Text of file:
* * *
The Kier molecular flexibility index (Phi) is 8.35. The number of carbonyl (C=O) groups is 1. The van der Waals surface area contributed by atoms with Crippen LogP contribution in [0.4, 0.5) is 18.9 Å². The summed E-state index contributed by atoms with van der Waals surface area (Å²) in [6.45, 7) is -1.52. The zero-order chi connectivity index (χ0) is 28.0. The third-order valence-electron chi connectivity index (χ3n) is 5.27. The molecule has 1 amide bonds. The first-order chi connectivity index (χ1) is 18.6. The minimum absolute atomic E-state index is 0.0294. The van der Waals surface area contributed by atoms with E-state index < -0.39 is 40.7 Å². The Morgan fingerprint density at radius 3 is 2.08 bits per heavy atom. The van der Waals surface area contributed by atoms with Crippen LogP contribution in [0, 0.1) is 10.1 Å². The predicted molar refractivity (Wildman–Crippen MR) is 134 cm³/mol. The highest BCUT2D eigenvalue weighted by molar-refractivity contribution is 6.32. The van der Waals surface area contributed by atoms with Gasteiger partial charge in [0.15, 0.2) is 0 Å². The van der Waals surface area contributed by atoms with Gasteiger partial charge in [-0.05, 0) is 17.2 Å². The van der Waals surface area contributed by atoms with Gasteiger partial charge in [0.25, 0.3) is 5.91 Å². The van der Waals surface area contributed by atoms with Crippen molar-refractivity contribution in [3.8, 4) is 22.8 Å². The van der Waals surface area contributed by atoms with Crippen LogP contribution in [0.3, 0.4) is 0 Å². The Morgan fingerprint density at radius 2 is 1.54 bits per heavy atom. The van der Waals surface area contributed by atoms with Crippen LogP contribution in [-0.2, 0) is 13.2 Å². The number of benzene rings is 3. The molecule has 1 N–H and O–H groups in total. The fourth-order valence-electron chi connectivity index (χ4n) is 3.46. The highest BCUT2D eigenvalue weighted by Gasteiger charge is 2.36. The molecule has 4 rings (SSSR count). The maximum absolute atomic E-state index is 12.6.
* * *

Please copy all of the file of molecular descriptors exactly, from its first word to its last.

The Kier molecular flexibility index (Phi) is 8.35. The number of carbonyl (C=O) groups is 1. The van der Waals surface area contributed by atoms with Crippen LogP contribution in [0.4, 0.5) is 18.9 Å². The summed E-state index contributed by atoms with van der Waals surface area (Å²) in [6.45, 7) is -1.52. The zero-order chi connectivity index (χ0) is 28.0. The third-order valence-electron chi connectivity index (χ3n) is 5.27. The molecule has 1 amide bonds. The first-order chi connectivity index (χ1) is 18.6. The minimum absolute atomic E-state index is 0.0294. The van der Waals surface area contributed by atoms with E-state index < -0.39 is 40.7 Å². The Morgan fingerprint density at radius 3 is 2.08 bits per heavy atom. The van der Waals surface area contributed by atoms with Crippen LogP contribution in [0, 0.1) is 10.1 Å². The predicted molar refractivity (Wildman–Crippen MR) is 134 cm³/mol. The highest BCUT2D eigenvalue weighted by molar-refractivity contribution is 6.32. The van der Waals surface area contributed by atoms with Gasteiger partial charge in [0.15, 0.2) is 0 Å². The van der Waals surface area contributed by atoms with Gasteiger partial charge in [-0.05, 0) is 17.2 Å². The van der Waals surface area contributed by atoms with Gasteiger partial charge in [0.25, 0.3) is 5.91 Å². The van der Waals surface area contributed by atoms with Crippen molar-refractivity contribution in [3.8, 4) is 22.8 Å². The van der Waals surface area contributed by atoms with Crippen LogP contribution in [0.3, 0.4) is 0 Å². The Morgan fingerprint density at radius 2 is 1.54 bits per heavy atom. The van der Waals surface area contributed by atoms with Crippen LogP contribution in [-0.2, 0) is 13.2 Å². The number of benzene rings is 3. The molecule has 1 N–H and O–H groups in total. The fourth-order valence-electron chi connectivity index (χ4n) is 3.46. The highest BCUT2D eigenvalue weighted by Gasteiger charge is 2.36. The molecule has 4 rings (SSSR count). The maximum absolute atomic E-state index is 12.6.